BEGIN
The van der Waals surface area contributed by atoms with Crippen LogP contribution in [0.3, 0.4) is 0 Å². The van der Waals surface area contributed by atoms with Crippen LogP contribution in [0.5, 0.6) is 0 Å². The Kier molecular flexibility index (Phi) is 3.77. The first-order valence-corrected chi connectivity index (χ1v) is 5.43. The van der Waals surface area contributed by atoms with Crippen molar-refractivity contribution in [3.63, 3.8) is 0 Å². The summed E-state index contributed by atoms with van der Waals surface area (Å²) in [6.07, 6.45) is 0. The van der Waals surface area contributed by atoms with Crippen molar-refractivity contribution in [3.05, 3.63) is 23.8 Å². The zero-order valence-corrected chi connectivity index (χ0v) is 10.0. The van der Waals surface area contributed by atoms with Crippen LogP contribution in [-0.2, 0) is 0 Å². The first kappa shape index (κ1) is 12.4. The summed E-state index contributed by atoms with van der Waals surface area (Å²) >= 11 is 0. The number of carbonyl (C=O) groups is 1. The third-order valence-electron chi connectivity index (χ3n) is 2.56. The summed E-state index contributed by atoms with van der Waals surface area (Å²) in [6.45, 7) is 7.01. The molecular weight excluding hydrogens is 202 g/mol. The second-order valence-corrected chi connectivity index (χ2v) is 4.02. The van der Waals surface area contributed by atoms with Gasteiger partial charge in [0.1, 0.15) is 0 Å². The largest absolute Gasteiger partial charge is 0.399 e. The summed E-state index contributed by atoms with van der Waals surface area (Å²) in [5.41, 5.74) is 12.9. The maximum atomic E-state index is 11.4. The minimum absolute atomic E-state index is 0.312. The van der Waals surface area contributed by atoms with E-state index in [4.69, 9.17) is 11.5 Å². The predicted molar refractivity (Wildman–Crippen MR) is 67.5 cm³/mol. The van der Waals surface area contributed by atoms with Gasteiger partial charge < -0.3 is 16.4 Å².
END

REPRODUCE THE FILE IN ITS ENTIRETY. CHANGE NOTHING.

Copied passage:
The van der Waals surface area contributed by atoms with Crippen LogP contribution in [0.3, 0.4) is 0 Å². The van der Waals surface area contributed by atoms with Crippen LogP contribution in [0.5, 0.6) is 0 Å². The Kier molecular flexibility index (Phi) is 3.77. The first-order valence-corrected chi connectivity index (χ1v) is 5.43. The van der Waals surface area contributed by atoms with Crippen molar-refractivity contribution in [3.63, 3.8) is 0 Å². The summed E-state index contributed by atoms with van der Waals surface area (Å²) in [6.07, 6.45) is 0. The van der Waals surface area contributed by atoms with Crippen molar-refractivity contribution in [3.05, 3.63) is 23.8 Å². The zero-order valence-corrected chi connectivity index (χ0v) is 10.0. The van der Waals surface area contributed by atoms with Crippen LogP contribution in [-0.2, 0) is 0 Å². The first kappa shape index (κ1) is 12.4. The summed E-state index contributed by atoms with van der Waals surface area (Å²) >= 11 is 0. The number of carbonyl (C=O) groups is 1. The third-order valence-electron chi connectivity index (χ3n) is 2.56. The summed E-state index contributed by atoms with van der Waals surface area (Å²) in [6.45, 7) is 7.01. The molecular weight excluding hydrogens is 202 g/mol. The second-order valence-corrected chi connectivity index (χ2v) is 4.02. The van der Waals surface area contributed by atoms with Gasteiger partial charge in [0.1, 0.15) is 0 Å². The largest absolute Gasteiger partial charge is 0.399 e. The summed E-state index contributed by atoms with van der Waals surface area (Å²) in [5.41, 5.74) is 12.9. The maximum atomic E-state index is 11.4. The minimum absolute atomic E-state index is 0.312. The van der Waals surface area contributed by atoms with E-state index in [4.69, 9.17) is 11.5 Å². The predicted molar refractivity (Wildman–Crippen MR) is 67.5 cm³/mol. The van der Waals surface area contributed by atoms with Gasteiger partial charge < -0.3 is 16.4 Å².